Question: Is AMD also hindered, like many others, by substrate shortages? That seems to be a pervasive theme for the last few months.
Su: You’ve seen some reports of substrate shortages, and we also see tightness in the substrate market. Again, this is more a function of the demand. It’s outstripped overall worldwide capacity. You do see that more capacity is being invested in and coming online, including AMD investments. But it takes time to get those online. The industry is overall reacting quite broadly — this is across the industry — to ensure that we put more capacity online, and I expect that will continue to happen through 2021.
Question: Can you comment on when we can expect supply to improve? What kind of a timeline are we looking at?
Su: We’re shipping a lot of parts. Volumes are continuing to increase across gaming, graphics, and CPUs. We expect that to continue to happen through 2021. There will be tightness certainly through the first half of the year. But we continue to ship more into our OEM partners, as well as our channel partners, to increase overall supply. We completely understand why consumers want more, and so it’s very high on the priority list to have supply catch up to demand.
Question: Is it fair to say that AMD is prioritizing output to OEMs at this point, for prebuilt and that part of the market?
Su: I wouldn’t say that. I would say we’re trying to satisfy as much of the customer set as we can. That means some real-time prioritization. But I would not say we’re prioritizing prebuilt versus DIY.
Question: With Ryzen 4000, the Pro variations were announced alongside the H and U series. For 2021, are you planning to release Ryzen Pro variants? Also, what is AMD’s strategy to counter Intel’s growing investment in its vPro platform?
Su: We have Ryzen Pro variants of the 5000 series. One of the points we made in the keynote is our overall design wins for the Ryzen 5000 series, which are 50% higher than last year — 150 designs. There’s significant growth in commercial designs in there, as well as gaming designs. We’ve been working closely with our partners on security solutions. We feel good about the commercial quality and security that we have with the current Ryzen 4000 and going into Ryzen 5000. You’ll see a number of designs from the top OEMs coming out throughout 2021 with Ryzen 5000.
Question: Are there any new initiatives as far as trying to enable the wider ecosystem with the Ryzen Pro platform?
Su: Yes, there are a couple, but the team will talk more about them as we get closer to announcing some of those partnerships.
Question: Some vendors like Asus have suggested that import tariffs could increase the price of GPUs. With such high demand for the latest generation, GPU prices are already rising in third-party markets. Do you have a plan to mitigate an explosion in pricing for gaming GPUs? And do you think that mining is playing a role in some of the price increases?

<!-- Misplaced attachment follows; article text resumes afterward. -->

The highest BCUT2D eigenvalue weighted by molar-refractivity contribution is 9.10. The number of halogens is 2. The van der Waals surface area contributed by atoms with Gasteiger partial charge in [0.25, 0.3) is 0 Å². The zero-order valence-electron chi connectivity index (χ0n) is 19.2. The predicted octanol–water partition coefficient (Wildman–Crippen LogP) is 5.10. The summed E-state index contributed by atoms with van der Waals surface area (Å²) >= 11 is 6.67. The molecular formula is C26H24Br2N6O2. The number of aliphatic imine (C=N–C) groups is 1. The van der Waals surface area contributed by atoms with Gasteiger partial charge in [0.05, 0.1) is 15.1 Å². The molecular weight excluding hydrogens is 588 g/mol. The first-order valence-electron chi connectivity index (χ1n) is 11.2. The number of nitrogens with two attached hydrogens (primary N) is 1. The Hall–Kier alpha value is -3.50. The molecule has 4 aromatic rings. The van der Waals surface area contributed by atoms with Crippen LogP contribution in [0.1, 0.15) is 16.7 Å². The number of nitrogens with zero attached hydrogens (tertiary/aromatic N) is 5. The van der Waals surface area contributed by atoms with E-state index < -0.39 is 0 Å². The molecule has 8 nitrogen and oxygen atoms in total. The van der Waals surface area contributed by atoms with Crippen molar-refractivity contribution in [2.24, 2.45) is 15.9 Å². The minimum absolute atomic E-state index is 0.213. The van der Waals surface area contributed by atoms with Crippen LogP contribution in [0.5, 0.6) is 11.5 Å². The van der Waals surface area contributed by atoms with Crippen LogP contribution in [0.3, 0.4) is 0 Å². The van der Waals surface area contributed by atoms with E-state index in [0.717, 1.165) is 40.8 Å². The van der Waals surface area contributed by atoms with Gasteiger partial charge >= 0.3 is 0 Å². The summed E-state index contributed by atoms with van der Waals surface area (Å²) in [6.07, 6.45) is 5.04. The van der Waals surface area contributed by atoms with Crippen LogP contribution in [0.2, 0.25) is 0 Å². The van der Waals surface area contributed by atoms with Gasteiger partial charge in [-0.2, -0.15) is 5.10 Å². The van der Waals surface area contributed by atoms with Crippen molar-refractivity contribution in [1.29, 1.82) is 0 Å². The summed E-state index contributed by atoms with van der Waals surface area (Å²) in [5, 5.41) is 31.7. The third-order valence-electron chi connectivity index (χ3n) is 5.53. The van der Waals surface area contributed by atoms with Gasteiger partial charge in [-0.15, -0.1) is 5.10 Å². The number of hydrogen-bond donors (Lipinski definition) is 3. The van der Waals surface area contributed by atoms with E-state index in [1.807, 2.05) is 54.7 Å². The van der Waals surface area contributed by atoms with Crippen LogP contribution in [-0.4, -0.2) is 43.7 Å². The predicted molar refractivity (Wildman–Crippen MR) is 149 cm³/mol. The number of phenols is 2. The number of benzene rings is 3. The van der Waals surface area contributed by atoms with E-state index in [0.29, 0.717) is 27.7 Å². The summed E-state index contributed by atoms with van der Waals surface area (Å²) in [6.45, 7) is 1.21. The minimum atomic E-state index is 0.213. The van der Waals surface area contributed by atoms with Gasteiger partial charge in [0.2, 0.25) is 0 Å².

Su: As we came into the new year, there were some expirations or changes in tariff policies. We’ve spent quite a bit of time to ensure that we have a flexible supply chain. I don’t think that’s a significant issue as it relates to AMD. More broadly, we’re very committed to trying to keep the GPU pricing as close to SUP as possible from an overall fairness standpoint. One thing we’ve done, for example–typically when we start our GPU launches, we have our own Radeon-branded MBAs, and then that phases out to go into AIB versions. We’re actually not phasing out our Radeon 6000 series MBAs for the purpose of trying to ensure that. As stock becomes available, we’ll offer it on AMD.com at SUP, and we’ll encourage our partners to do that as well.
There are some COVID-related logistics and other commodity components that have increased pricing. Some of that is what’s blowing through. These are things we’re living with in the current situation, and hopefully as we get to a more normal environment in the second half of the year, we’ll see some improvements.
Question: Your competitors have been integrating AI-specific optimizations into hardware for a short while now. They see it as a huge opportunity for growth. AMD doesn’t appear to have that right at this moment. Can you give us some color on your thoughts about AI and hardware moving forward?
Su: You’ll see us talk more about that in the coming years. We’re certainly making investments in AI. We have our CDNA architecture on the datacenter GPU side that we launched in mid-November last year. You’ll see more upgrades to that. You’ll also see us add more AI capability in our CPUs and GPUs. That is an investment area for AMD, and you’ll see more as you bring those out in new products.
Question: You’ve had some very big dual launches in game consoles two generations in a row now. What was different about launching this time? Did you learn some things from the last time around that were helpful? Are you happy with the holiday season and how the console launches went?